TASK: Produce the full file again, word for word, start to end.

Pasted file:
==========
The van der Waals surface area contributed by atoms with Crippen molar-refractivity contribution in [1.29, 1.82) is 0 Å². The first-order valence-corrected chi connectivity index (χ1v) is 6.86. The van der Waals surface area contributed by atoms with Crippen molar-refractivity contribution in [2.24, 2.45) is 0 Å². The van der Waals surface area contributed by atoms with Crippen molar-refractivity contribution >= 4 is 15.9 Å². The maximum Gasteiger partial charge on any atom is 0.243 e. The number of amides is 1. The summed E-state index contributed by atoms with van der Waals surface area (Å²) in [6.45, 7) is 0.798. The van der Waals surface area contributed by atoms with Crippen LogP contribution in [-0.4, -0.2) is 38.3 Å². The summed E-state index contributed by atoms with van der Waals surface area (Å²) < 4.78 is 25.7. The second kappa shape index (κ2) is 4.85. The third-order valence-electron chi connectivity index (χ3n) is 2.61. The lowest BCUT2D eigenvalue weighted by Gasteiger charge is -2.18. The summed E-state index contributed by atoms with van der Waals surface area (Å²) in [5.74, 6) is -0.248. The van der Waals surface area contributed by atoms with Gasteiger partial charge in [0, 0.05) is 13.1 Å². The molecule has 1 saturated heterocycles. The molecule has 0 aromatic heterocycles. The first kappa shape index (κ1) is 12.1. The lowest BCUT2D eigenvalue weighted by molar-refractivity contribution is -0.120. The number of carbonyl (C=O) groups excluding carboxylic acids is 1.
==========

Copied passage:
The van der Waals surface area contributed by atoms with Crippen molar-refractivity contribution in [1.29, 1.82) is 0 Å². The first-order valence-corrected chi connectivity index (χ1v) is 6.86. The van der Waals surface area contributed by atoms with Crippen molar-refractivity contribution in [2.24, 2.45) is 0 Å². The van der Waals surface area contributed by atoms with Crippen molar-refractivity contribution >= 4 is 15.9 Å². The maximum Gasteiger partial charge on any atom is 0.243 e. The number of amides is 1. The summed E-state index contributed by atoms with van der Waals surface area (Å²) in [6.45, 7) is 0.798. The van der Waals surface area contributed by atoms with Crippen LogP contribution in [-0.4, -0.2) is 38.3 Å². The summed E-state index contributed by atoms with van der Waals surface area (Å²) < 4.78 is 25.7. The second kappa shape index (κ2) is 4.85. The third-order valence-electron chi connectivity index (χ3n) is 2.61. The lowest BCUT2D eigenvalue weighted by Gasteiger charge is -2.18. The summed E-state index contributed by atoms with van der Waals surface area (Å²) in [5.74, 6) is -0.248. The van der Waals surface area contributed by atoms with Gasteiger partial charge in [0, 0.05) is 13.1 Å². The molecule has 1 saturated heterocycles. The molecule has 0 aromatic heterocycles. The first kappa shape index (κ1) is 12.1. The lowest BCUT2D eigenvalue weighted by molar-refractivity contribution is -0.120. The number of carbonyl (C=O) groups excluding carboxylic acids is 1.